Irish Aid

GBV prevention and response efforts: from policy to action at the local level.

Preventing and responding to GBV is a core priority of the Irish Aid programme, and is at the centre of its work to promote gender equality and women’s empowerment. Ireland’s policy on international development, ‘One World, One Future’ (2013), recognises that GBV is a major abuse of human rights which undermines victims’ health, well-being and livelihoods.  Ireland’s Humanitarian Assistance Policy (2015) reiterates Ireland’s commitment to addressing GBV and recognises the particular vulnerabilities and needs of women and girls in emergencies, noting that attention to gender must be an essential part of every humanitarian operation. Ireland is committed to continuing to play an active role in research, policy development and funding to address GBV.

Irish Aid works closely with civil society organisations and governments on GBV issues in many of our key partner countries. At a global level, Ireland supports the UN Women-administered Trust Fund to End Violence Against Women. The Government of Ireland engages in international advocacy to raise awareness on gender equality and the importance of protecting women and children in emergencies. For example, Ireland is a member of the Call to Action and the Department of Foreign Affairs and Trade plays a lead co-ordination role in the implementation of Ireland’s Second National Action Plan on Women, Peace and Security.

One important piece of work in recent years has been the effort by humanitarian actors to challenge the myth that GBV is an unavoidable part of conflict, thereby ensuring that efforts to tackle it are put in place. Important learnings from our partnership with the International Rescue Committee have fed into flagship advocacy reports such as “Are we there yet?” This paper has been used in key international fora, including at a 2015 EU Council working party on Humanitarian Aid and Food Aid (COHAFA) meeting. The paper helped to advise Member States on the importance of preventing and responding to GBV in emergencies; and in advocacy efforts to engage EU countries to join the Call to Action. The Government of Ireland played a prominent role in ensuring the views of Irish humanitarian stakeholders were considered in the World Humanitarian Summit, advocating for the inclusion of women and girls as a standalone outcome.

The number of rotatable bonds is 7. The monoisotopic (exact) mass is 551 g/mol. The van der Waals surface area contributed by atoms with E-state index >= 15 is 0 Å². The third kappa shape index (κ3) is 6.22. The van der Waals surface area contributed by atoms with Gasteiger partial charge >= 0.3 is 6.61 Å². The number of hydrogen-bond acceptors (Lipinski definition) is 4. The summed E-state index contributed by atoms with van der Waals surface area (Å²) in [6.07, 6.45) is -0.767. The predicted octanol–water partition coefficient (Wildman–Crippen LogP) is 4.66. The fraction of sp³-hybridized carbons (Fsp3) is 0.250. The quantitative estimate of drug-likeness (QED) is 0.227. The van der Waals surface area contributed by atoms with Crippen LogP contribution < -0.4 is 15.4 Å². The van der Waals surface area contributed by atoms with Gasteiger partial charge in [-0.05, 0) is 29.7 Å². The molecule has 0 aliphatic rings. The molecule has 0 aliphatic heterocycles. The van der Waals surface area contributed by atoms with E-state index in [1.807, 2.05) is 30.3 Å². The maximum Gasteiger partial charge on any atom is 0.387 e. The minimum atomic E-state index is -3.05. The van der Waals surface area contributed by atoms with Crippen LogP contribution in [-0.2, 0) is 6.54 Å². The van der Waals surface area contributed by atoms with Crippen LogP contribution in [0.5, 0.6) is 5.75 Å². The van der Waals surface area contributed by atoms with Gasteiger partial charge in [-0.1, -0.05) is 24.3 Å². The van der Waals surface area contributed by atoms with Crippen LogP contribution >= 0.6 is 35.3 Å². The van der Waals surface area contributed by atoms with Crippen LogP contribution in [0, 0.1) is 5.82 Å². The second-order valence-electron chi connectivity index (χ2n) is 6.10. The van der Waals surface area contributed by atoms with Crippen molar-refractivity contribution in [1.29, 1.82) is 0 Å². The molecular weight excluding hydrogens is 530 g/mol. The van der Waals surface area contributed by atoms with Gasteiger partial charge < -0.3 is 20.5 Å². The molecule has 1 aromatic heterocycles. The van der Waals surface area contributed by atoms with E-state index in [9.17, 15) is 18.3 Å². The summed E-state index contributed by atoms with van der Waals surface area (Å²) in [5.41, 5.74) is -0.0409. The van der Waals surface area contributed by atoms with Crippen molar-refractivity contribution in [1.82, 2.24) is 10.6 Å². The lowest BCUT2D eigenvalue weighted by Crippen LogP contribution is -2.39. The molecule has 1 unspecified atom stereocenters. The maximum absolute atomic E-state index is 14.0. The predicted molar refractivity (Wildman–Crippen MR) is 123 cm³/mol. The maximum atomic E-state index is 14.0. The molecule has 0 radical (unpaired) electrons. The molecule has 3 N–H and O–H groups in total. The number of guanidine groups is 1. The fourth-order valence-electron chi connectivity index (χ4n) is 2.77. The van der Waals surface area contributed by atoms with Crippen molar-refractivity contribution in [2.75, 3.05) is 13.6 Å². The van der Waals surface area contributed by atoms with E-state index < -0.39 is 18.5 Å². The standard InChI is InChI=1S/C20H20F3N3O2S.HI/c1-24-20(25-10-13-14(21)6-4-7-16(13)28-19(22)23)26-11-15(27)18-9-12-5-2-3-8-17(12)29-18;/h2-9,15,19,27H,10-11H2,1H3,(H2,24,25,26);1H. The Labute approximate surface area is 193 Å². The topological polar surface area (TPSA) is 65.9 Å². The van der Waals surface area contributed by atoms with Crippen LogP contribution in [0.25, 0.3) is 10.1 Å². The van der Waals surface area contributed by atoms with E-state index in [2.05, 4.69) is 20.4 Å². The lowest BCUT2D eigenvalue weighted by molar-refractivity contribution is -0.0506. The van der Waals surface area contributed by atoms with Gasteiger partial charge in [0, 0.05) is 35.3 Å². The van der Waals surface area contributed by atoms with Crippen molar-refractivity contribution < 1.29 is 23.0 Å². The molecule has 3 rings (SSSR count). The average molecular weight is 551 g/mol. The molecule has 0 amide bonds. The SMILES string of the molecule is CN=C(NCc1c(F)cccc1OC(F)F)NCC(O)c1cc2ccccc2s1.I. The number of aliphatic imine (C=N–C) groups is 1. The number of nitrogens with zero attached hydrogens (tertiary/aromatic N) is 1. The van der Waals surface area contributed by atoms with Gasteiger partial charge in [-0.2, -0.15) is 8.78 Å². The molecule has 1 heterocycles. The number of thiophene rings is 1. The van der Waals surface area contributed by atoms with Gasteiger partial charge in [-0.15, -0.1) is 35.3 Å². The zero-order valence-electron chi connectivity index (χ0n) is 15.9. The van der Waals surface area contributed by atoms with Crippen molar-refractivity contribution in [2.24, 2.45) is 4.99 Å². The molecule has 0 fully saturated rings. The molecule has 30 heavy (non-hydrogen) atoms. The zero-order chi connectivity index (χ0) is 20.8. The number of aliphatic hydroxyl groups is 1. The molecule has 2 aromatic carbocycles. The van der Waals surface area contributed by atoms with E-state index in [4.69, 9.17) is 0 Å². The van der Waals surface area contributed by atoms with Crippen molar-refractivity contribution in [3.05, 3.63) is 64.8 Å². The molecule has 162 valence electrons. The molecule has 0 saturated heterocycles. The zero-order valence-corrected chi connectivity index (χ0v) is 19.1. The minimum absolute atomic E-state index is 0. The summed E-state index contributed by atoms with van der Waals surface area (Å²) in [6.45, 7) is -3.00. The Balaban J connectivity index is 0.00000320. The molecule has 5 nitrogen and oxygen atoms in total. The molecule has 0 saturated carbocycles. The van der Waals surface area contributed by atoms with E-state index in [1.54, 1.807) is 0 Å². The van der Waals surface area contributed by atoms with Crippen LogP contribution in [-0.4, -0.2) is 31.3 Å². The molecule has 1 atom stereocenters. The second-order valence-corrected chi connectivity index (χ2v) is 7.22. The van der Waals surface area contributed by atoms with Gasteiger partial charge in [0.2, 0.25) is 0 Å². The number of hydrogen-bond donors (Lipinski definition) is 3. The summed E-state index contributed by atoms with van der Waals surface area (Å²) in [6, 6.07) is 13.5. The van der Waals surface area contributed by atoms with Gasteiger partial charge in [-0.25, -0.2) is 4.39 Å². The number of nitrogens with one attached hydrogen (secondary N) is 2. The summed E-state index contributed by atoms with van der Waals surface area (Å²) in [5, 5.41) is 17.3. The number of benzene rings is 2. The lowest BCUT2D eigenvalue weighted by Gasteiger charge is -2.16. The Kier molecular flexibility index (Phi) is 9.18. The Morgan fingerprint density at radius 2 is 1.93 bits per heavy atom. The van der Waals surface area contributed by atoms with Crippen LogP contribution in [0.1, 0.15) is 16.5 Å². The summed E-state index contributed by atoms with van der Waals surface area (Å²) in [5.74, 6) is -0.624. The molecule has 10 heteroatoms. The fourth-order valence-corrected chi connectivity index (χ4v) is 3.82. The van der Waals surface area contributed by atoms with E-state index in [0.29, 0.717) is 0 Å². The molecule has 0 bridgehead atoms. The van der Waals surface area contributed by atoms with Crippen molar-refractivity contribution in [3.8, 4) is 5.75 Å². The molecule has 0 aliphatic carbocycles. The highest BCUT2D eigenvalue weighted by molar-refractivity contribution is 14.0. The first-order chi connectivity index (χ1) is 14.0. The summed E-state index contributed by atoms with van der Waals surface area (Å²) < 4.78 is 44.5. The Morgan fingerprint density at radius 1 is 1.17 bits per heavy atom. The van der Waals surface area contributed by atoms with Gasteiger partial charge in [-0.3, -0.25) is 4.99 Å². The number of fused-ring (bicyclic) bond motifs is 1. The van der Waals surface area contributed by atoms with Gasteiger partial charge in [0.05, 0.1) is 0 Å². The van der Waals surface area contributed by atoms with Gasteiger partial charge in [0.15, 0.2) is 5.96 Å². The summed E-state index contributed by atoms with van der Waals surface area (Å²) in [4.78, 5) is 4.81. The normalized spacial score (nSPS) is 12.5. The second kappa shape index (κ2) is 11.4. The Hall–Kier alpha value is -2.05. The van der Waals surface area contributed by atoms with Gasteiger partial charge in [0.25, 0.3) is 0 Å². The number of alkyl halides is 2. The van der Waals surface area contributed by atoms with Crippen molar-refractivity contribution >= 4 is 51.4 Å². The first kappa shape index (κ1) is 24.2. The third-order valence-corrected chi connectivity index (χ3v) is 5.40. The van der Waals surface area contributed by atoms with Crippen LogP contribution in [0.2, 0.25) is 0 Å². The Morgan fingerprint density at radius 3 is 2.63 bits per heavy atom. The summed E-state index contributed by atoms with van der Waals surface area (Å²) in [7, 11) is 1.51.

Other aspects of Irish Aid’s efforts in this area focus on targeted funding for NGO programming on GBV in emergencies and deployments of specialised gender and protection capacity – through Ireland’s Rapid Response Corps, Gender Standby Capacity Project and Protection Standby Capacity Project. We work with a range of government and civil society partners at community, national and international level to tackle both the causes and the effects of GBV, and to ensure that policies are in place and are implemented. Our work aims to build awareness of the rights of women and expand women’s engagement in the economic, social and political spheres.  It also seeks to engage men and boys on gender related issues.

We also support organisations that help survivors of GBV. For example, we provide funding directly to the members of the Irish Consortium on Gender-Based Violence who operate GBV related programmes in over 45 countries, as well as supporting response and prevention work through our strategic multi-annual partnership with the International Rescue Committee.

Irish Aid, through its partnership with NGOs, supports community-based approaches, where women and girls play a key role in the design of GBV interventions, while at the same time building the skills, knowledge and capacity of local actors and early responders in GBV preparedness and response techniques.  Such work includes community- led advocacy work, awareness raising and identification of community safeguards to increase safety and security for women and girls. Response activities, for example those implemented by the International Rescue Committee, ensure the establishment of GBV survivor-centred services within the community. These services include identification of safe spaces for survivors and mapping of referral pathways and protection services so survivors are informed on the best course of action available to them. It also includes training of health professionals so they can correctly respond to the needs of GBV survivors, and the provision of case management and psychosocial support services to help survivors with their overall wellbeing.